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SINGLE LIFE

How Well Must You Know Person to Put Him/Her on Your Gift List?

December 25, 1987|PAMELA MARIN | For The Times

'Tis a gift to be simple, 'tis a gift to be free, 'tis a gift to come down where you ought to be. And when we find ourselves in the place just right, 'twill be in the valley of love and delight.

--"Simple Gifts," folk song

En route to the valley of love and delight, we tarry in the mall, looking for gifts, simple and otherwise.

Single Life went shopping this week, but we didn't buy anything. We were looking for opinions.

How well do you have to know someone to buy that person a Christmas present? How do you choose a gift for your lover?

Have you ever tried to impress someone with a gift? Have you ever given back a gift?

"I gave back a ring once," said Kori, 18, an Orange Coast College student from Huntington Beach. "Two years ago, this guy gave me a ring--after I had specifically said that I don't wear rings!"

Kori kept the trinket for a while, dangling it around her neck on a chain.

"But I didn't feel right about it," she said, "so I finally gave it back. I wasn't at all serious about this guy--he was 22, I was 16. And he seemed to feel that since he gave me a ring I owed him something, some big devotion.

"I tried to be real gentle when I gave it back, but he didn't take it too well," Kori said. "He wrote me this long letter telling me how mean I was. It was so ridiculous. What was on his mind giving me a ring in the first place? I was going to call and try to explain my side, but then I figured, what's the point? He's just thinking about himself anyway--he won't even hear a word I'm saying."

For Kori, shopping for gifts is one part browsing and two parts reminiscing.

"The way I shop isn't, 'OK, I like this guy. I guess I'll get him a shirt.' It's not a question of money, and it's not about how long I've known someone. If I'm going to buy a present, I want to get something that comes from a memory I have of the person. It's got to be connected to some experience we've shared.

"There's this guy I'm kind of dating now. We've gotten to know each other in the last two months. The first time I went out with him, I put on a red leather hat and asked him what he thought. He really liked the hat, but he asked me to change shoes. I was wearing purple shoes. He asked me to put on red shoes.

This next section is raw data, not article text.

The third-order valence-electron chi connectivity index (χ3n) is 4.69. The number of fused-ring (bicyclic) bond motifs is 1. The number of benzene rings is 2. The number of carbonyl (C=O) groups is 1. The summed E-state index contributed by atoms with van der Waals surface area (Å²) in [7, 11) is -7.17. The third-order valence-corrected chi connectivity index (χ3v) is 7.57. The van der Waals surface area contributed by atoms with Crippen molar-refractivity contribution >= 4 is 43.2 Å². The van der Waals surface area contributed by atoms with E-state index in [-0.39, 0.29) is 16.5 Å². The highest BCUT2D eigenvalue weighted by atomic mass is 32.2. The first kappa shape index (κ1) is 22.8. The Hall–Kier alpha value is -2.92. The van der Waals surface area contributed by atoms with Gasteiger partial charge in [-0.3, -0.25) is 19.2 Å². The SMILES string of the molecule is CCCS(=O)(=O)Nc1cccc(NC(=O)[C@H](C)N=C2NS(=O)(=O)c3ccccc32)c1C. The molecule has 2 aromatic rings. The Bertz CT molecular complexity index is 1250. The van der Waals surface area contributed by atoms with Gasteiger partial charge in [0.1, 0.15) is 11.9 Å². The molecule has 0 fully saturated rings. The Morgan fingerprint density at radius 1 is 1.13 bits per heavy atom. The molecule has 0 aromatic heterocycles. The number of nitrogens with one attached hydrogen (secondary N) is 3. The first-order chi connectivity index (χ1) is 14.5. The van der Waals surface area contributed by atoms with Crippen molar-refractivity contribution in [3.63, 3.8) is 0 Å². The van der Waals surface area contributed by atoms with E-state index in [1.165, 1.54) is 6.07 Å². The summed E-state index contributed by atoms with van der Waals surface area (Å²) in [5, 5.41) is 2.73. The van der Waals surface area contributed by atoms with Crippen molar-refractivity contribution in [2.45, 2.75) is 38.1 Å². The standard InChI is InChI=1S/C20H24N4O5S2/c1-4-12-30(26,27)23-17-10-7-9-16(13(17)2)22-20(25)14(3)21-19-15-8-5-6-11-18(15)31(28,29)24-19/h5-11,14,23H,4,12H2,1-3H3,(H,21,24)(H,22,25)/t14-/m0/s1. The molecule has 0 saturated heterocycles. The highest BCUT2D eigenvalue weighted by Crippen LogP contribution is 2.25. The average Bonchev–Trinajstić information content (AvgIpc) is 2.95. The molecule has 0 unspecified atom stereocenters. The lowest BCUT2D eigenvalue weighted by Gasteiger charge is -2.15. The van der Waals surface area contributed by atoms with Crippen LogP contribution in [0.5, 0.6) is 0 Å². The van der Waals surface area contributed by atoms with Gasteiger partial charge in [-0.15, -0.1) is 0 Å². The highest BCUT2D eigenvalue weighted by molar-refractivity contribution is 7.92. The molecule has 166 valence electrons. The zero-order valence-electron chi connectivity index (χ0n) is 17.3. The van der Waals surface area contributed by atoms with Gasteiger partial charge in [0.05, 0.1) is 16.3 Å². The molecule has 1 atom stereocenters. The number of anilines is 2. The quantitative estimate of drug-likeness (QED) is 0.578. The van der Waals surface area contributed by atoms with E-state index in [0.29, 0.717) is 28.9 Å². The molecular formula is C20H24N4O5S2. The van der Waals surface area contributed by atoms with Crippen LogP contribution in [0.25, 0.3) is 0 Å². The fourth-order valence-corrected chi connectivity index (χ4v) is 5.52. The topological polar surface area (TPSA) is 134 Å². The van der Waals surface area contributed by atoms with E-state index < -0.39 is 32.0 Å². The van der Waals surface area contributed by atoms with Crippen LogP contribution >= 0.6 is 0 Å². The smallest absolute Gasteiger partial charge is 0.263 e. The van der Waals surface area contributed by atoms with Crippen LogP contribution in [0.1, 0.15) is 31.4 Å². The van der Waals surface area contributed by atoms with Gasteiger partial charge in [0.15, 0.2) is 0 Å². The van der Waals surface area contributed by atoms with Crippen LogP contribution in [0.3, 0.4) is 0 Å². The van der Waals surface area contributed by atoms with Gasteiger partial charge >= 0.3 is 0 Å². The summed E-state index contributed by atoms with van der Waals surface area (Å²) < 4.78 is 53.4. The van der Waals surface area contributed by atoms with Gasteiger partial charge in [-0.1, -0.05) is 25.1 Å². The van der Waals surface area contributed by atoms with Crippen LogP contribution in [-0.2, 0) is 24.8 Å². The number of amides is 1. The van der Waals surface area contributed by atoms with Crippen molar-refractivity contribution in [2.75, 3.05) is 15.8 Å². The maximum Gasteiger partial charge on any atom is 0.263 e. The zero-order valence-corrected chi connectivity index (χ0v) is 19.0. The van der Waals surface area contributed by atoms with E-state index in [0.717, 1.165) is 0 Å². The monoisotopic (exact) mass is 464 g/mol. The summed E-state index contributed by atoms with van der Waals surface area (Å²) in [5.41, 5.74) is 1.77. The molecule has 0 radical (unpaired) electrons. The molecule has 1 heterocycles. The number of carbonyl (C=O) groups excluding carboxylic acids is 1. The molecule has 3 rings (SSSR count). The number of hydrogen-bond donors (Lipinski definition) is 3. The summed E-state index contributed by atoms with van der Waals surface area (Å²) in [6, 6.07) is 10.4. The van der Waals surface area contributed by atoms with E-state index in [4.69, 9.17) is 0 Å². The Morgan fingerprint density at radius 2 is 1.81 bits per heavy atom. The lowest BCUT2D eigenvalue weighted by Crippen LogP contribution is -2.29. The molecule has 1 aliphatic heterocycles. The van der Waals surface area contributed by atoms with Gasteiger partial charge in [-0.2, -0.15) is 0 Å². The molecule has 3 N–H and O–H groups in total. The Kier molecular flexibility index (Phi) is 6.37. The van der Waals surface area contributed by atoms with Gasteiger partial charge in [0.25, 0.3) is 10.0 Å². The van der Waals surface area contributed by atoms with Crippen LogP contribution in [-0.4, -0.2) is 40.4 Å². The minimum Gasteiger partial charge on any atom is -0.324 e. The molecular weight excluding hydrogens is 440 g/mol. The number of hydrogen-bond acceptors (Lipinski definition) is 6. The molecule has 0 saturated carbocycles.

"I was just walking around the mall, and I saw a hat that would be perfect to get him. Even though it's a girl's hat and it's not the same style as the one I have, it would still be perfect."

"I guess I really like this guy," she said, blushing. "I bought the hat. I can't wait to see his face when he opens it."

Brad, 29, said he bought gold jewelry for "a few special women" this year, "not one special- special. " And he bought jewelry, he said, because that's what he likes to give. Brad doesn't respond well to wish lists.

"If I'm with a woman and she sees something in a store window and says, 'I want that!' I'll say, 'We'll see.' I won't just rush out and buy it."

"I like to buy what I think a woman will like, not something she asks for specifically," Brad said, adding with a laugh: "That's probably why I'm not married yet!"

Heidi, a hairdresser from Huntington Beach, bought "a whole bunch of things" for her boyfriend of 13 months.

"He just bought a (home), so I got him a lot of household things," she said, "plus clothes."

Last Christmas--when their relationship was just a few paces off the starting line--Heidi, 27, shopped with caution.

"I tried to keep it really low key last year," she said. "We didn't have anything set up as far as giving gifts. We didn't talk about it. He didn't know if I was buying anything, and I didn't know if he was."

"I got him a shirt and a tie," she said, rolling her eyes at the old shirt-and-tie routine. "I wanted to stay within a reasonable amount of money because I didn't want him to feel that he'd been overspent or that he was indebted. I can't explain it, but I knew it would bother him if I spent more. I knew it would make him self-conscious.

"That's just the way he is. Now that I've known him for more than a year, I know I was right about that."

Cathy, 39, doesn't have the luxury of shopping with abandon. Separated from her husband five years ago and divorced in 1985, Cathy said it's a stretch just taking care of her two sons on a single salary.

"I've been seeing someone for about a year," said the medical librarian from Huntington Beach. "I got him a sweater and some argyle socks and a book.

"I try to make the best use of the money I have--I buy on sale, I go to an outlet near where I live. But it's difficult when you're a single mom to find any extra dollars."

"I only give presents to my kids and very, very special people," said Bill, 43, a divorced father of two. "Cousins, uncles, brothers--I could care less. I don't have a big gift-exchange program with a lot of people. Other than my kids and a few special people, I'm a real Scrooge."

This year, one of those special people is a woman Bill met in September.

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